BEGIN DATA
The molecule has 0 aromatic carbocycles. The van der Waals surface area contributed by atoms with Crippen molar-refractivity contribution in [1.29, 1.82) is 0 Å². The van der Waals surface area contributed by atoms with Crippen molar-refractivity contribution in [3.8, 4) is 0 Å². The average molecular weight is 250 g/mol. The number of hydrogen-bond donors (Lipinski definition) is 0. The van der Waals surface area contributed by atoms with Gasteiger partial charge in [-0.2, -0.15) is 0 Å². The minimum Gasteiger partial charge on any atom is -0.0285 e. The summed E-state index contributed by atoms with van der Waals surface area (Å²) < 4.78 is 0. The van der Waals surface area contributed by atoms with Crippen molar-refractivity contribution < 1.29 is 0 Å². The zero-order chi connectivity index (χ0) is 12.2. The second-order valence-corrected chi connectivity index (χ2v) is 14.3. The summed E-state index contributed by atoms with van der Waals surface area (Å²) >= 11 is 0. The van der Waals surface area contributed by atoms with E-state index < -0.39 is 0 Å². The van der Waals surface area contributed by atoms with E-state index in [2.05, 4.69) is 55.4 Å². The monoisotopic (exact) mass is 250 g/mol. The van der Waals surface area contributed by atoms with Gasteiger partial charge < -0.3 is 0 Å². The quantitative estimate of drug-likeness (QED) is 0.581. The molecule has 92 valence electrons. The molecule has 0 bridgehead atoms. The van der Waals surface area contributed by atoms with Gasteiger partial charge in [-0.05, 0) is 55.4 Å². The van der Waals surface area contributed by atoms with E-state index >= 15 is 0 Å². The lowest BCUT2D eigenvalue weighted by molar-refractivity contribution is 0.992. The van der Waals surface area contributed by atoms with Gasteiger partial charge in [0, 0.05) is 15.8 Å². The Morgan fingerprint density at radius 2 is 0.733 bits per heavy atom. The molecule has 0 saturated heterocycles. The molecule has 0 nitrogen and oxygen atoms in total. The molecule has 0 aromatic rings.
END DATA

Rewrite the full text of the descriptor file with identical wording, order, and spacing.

The molecule has 0 aromatic carbocycles. The van der Waals surface area contributed by atoms with Crippen molar-refractivity contribution in [1.29, 1.82) is 0 Å². The van der Waals surface area contributed by atoms with Crippen molar-refractivity contribution in [3.8, 4) is 0 Å². The average molecular weight is 250 g/mol. The number of hydrogen-bond donors (Lipinski definition) is 0. The van der Waals surface area contributed by atoms with Gasteiger partial charge in [-0.2, -0.15) is 0 Å². The minimum Gasteiger partial charge on any atom is -0.0285 e. The summed E-state index contributed by atoms with van der Waals surface area (Å²) < 4.78 is 0. The van der Waals surface area contributed by atoms with Crippen molar-refractivity contribution < 1.29 is 0 Å². The zero-order chi connectivity index (χ0) is 12.2. The second-order valence-corrected chi connectivity index (χ2v) is 14.3. The summed E-state index contributed by atoms with van der Waals surface area (Å²) >= 11 is 0. The van der Waals surface area contributed by atoms with E-state index < -0.39 is 0 Å². The van der Waals surface area contributed by atoms with E-state index in [2.05, 4.69) is 55.4 Å². The monoisotopic (exact) mass is 250 g/mol. The van der Waals surface area contributed by atoms with Gasteiger partial charge < -0.3 is 0 Å². The quantitative estimate of drug-likeness (QED) is 0.581. The molecule has 92 valence electrons. The molecule has 0 bridgehead atoms. The van der Waals surface area contributed by atoms with Gasteiger partial charge in [-0.05, 0) is 55.4 Å². The van der Waals surface area contributed by atoms with E-state index >= 15 is 0 Å². The lowest BCUT2D eigenvalue weighted by molar-refractivity contribution is 0.992. The van der Waals surface area contributed by atoms with Gasteiger partial charge in [0, 0.05) is 15.8 Å². The Morgan fingerprint density at radius 2 is 0.733 bits per heavy atom. The molecule has 0 saturated heterocycles. The molecule has 0 nitrogen and oxygen atoms in total. The molecule has 0 aromatic rings.